After these recordings were heard by the Universal A&R executives,who quickly signed her, Dingding found herself in demand in every corner of the planet. As the world focused its attention on Beijing in 2008, she was seen as a voice from the heart of contemporary China: a singer, producer, dancer, choreographer and representative of both China’s 21st-century future and its ancient, rural past.

“I think there is a lack of communication between people in the West and East. What I want to do is help people communicate. When I go abroad, people are very friendly, very interested in me because I am Chinese. I love the culture of my country, so part of my job is to introduce this culture to people in the West.” Her first European show was in front of a large, expectant crowd at the WOMAD festival; her second British date was a BBC Prom in the Royal Albert Hall, where she celebrated winning a coveted Radio 3 Award for World Music.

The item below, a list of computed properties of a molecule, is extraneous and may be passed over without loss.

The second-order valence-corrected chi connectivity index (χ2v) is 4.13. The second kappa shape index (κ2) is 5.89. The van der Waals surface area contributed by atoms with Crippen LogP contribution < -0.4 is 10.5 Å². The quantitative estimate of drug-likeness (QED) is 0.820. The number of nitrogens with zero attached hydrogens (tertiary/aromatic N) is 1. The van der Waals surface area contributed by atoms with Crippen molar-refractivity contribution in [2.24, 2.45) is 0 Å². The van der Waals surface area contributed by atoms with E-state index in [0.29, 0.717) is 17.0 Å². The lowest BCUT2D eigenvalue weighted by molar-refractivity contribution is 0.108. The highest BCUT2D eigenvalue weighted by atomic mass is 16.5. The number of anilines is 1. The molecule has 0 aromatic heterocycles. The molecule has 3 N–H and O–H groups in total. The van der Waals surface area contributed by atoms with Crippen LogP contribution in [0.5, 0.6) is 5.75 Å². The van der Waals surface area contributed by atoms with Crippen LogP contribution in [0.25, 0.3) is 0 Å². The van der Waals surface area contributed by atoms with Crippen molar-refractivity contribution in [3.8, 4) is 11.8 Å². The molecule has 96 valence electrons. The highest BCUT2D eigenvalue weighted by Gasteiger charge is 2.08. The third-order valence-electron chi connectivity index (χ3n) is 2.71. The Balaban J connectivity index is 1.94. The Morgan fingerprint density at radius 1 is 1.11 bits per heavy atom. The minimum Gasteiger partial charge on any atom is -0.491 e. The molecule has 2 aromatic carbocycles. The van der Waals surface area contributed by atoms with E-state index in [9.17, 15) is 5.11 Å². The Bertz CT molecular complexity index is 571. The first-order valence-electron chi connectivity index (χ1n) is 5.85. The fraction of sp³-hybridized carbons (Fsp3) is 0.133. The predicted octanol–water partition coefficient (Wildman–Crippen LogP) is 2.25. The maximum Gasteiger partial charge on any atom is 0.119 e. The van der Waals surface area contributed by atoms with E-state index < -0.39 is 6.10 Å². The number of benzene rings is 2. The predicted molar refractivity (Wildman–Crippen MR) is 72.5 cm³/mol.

It was while on tour in Europe that she sat down for a meal with the producer Marius De Vries (U2, Bjork, Rufus Wainwright) and found a kindred spirit. “We were both interested in creating beats that were unique to China, not the western beats that everyone uses. We wanted to find a new way to mix the oriental elements with western electronic music. We shared so much we found we could communicate without words, we could understand each other very well using only simple English and simple Chinese.”